1. Inhalt
  2. Navigation
  3. Weitere Inhalte
  4. Metanavigation
  5. Suche
  6. Choose from 30 Languages

Arms Exports

Germany debates weapons exports amid Iraq 'exception'

Should you send weapons to warzones? Traditionally, Germany opposes this practice, but an exception is planned for Kurdish fighters in northern Iraq. Politicians are rushing to defend the broader principle, however.

Chancellor Angela Merkel defended the planned deliveries of German weapons to Kurdish peshmerga forces fighting the self-proclaimed "Islamic State" ("IS") fighters in northern Iraq. Speaking to public broadcaster ARD, in an interview broadcast on Sunday evening as Merkel headed for Spain, the chancellor said her government had made a difficult decision.

"I don't want to pretend that this risk does not exist whatsoever," Merkel said on ARD, when asked about the possibility of German weapons falling into the wrong hands. In the Chemnitzer Freie Presse newspaper, the chancellor said that there was not a "100-percent 'yes' or 'no' answer to the question of whether we're making the right decision."

Iraqi Kurdish forces drive drucks to the Mosul dam 17.08.2014

Several NATO countries have moved to supply Kurdish peshmerga forces

Germany usually refuses to export weapons to conflict zones as a point of principle, but Merkel said that the "IS" advance in Iraq and the specter of genocide convinced her government to act rather than observe the Sunni militants' progress. Merkel also insisted that "under no circumstances" would Germany "send combat troops to Iraq."

Exception to the rule, or end to it?

Although approved by the majority of German politicians, the decision to arms Kurds in Iraq has still prompted considerable debate in Berlin - not least on the broader implications of the move.

The state premier of Baden-Württemberg, Green party politician Winfried Kretschmann, called for a vote on the deliveries in the lower house, the Bundestag. Kretschmann did not get his wish; the German government will make the decision, as is the case with more standard arms sales abroad. Still, parliament will debate the likely move on September 1, and Merkel will formally explain her government's choice in the Bundestag.

Social Democrat (SPD) Labor Minister Andrea Nahles told Monday's edition of the Rheinische Post paper that the decision was "a break with Germany's grand tradition" of not arming conflict zones.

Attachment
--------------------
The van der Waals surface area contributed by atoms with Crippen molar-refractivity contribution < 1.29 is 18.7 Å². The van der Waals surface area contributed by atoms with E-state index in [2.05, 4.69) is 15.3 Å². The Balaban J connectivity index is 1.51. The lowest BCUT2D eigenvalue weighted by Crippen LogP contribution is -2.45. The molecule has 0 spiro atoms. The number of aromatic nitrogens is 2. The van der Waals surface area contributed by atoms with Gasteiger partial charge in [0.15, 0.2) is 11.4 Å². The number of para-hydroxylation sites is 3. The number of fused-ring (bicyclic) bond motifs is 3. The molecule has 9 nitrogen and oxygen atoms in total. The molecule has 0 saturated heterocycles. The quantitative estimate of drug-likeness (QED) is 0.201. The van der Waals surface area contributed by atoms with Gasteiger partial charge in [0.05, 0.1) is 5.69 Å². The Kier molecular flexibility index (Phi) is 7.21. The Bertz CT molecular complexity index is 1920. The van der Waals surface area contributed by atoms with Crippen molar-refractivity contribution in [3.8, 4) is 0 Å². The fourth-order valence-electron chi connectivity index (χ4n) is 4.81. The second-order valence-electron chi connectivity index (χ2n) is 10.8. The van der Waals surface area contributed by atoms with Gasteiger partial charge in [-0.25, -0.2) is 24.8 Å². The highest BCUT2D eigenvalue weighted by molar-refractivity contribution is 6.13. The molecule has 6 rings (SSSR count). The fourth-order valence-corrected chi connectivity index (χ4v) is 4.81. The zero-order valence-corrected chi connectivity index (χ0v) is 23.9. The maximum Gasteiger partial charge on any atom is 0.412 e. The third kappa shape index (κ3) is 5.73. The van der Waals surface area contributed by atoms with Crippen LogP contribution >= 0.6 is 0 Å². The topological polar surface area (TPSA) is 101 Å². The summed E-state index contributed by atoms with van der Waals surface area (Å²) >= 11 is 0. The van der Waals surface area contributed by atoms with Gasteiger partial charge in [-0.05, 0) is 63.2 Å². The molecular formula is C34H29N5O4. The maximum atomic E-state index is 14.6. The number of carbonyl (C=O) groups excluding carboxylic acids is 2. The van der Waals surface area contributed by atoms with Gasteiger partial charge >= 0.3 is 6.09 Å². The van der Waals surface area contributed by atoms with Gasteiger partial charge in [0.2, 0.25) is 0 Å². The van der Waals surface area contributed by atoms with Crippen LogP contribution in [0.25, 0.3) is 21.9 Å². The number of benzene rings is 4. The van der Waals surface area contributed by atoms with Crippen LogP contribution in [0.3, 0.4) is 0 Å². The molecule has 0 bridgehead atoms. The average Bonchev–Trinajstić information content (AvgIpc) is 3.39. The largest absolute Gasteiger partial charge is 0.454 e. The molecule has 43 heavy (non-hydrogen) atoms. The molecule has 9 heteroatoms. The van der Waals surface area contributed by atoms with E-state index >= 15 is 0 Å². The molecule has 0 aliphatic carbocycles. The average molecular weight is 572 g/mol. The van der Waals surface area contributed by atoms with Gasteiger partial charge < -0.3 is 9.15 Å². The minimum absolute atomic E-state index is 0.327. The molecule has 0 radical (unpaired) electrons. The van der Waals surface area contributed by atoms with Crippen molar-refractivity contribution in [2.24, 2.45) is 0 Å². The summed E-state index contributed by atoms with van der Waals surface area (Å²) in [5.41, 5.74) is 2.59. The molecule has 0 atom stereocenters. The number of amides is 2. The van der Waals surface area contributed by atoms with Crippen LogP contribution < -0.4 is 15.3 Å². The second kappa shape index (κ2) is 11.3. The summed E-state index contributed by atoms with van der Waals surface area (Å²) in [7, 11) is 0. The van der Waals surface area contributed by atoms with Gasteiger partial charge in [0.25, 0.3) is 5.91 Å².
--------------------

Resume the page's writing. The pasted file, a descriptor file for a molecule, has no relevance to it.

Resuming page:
"This is owing to the special situation and the great suffering of the people in northern Iraq, but it cannot be allowed to become the rule," Nahles told the paper. "In view of the really dramatic developments, there is understanding in our party for Germany, along with European partners, having to support the resistance of the Kurds against the advance of the IS terror militia."

Press conference, Defense Minister Ursula von der Leyen, Foreign Minister Frank-Walter Steinmeier

Germany's Cabinet is portraying the move more as an exception than a new rule

However, Nahles also called for the process to be transparent, saying Germany should be open about what it delivers, and what becomes of the weaponry.

Egyptian deal in doubt

Senior Social Democrat Ralf Stegner, an opponent to arming the Kurds within Merkel's junior coalition partners, told Monday's Saarbrücker Zeitung that he was not the only party member with reservations about the move. "According to all the information I have available, there are many within the SPD who share my concerns. It's surely no small minority," Stegner said.

Defense politicians of every stripe issued a more traditionally cautious tone on the reported Egyptian interest in tanks made by German companies Rheinmetall and Krauss-Maffei Wegmann on Monday. Henning Otte, defense policy spokesman for Merkel's Christian Democrats, told the newspaper "Die Welt" that the Iraq decision would be "an exception."

Egypt - site of two changes in government since 2011, most recently in a coup last year - is reportedly interested in using the German vehicles in its troubled northern province of Sinai. The Greens' Omid Nouripour warned that road-going tanks would be "suitable for use against one's own population," while the Social Democrats' Rainer Arnold said the ground vehicles posed more of a problem than "a ship to protect the coastline."

Longstanding German foreign minister of the late 20th century Hans-Dietrich Genscher once famously said "whatever floats is fine, whatever rolls is not" to sum up military export policy for restless countries - based on a navy's unsuitability for use against a country's own people.

msh/slk (AFP, dpa, Reuters)

DW recommends